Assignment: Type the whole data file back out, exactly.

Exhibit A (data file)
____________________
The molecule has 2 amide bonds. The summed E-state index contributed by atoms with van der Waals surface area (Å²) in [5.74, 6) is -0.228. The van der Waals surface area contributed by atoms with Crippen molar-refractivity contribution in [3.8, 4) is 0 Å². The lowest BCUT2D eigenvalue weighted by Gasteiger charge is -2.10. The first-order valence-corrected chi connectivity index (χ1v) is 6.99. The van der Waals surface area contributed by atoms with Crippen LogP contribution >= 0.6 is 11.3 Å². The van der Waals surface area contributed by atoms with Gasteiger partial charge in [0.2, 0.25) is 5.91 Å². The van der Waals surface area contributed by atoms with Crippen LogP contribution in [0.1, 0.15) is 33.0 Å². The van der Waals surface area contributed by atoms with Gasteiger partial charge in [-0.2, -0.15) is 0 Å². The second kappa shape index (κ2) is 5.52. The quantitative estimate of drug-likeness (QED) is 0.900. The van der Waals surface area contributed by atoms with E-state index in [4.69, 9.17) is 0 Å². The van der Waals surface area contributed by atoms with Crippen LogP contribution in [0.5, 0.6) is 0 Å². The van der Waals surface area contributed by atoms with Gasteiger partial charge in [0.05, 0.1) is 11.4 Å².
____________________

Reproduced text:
The molecule has 2 amide bonds. The summed E-state index contributed by atoms with van der Waals surface area (Å²) in [5.74, 6) is -0.228. The van der Waals surface area contributed by atoms with Crippen molar-refractivity contribution in [3.8, 4) is 0 Å². The lowest BCUT2D eigenvalue weighted by Gasteiger charge is -2.10. The first-order valence-corrected chi connectivity index (χ1v) is 6.99. The van der Waals surface area contributed by atoms with Crippen LogP contribution >= 0.6 is 11.3 Å². The van der Waals surface area contributed by atoms with Gasteiger partial charge in [0.2, 0.25) is 5.91 Å². The van der Waals surface area contributed by atoms with Crippen LogP contribution in [0.1, 0.15) is 33.0 Å². The van der Waals surface area contributed by atoms with Gasteiger partial charge in [-0.2, -0.15) is 0 Å². The second kappa shape index (κ2) is 5.52. The quantitative estimate of drug-likeness (QED) is 0.900. The van der Waals surface area contributed by atoms with E-state index in [4.69, 9.17) is 0 Å². The van der Waals surface area contributed by atoms with Crippen LogP contribution in [0.5, 0.6) is 0 Å². The van der Waals surface area contributed by atoms with Gasteiger partial charge in [0.05, 0.1) is 11.4 Å².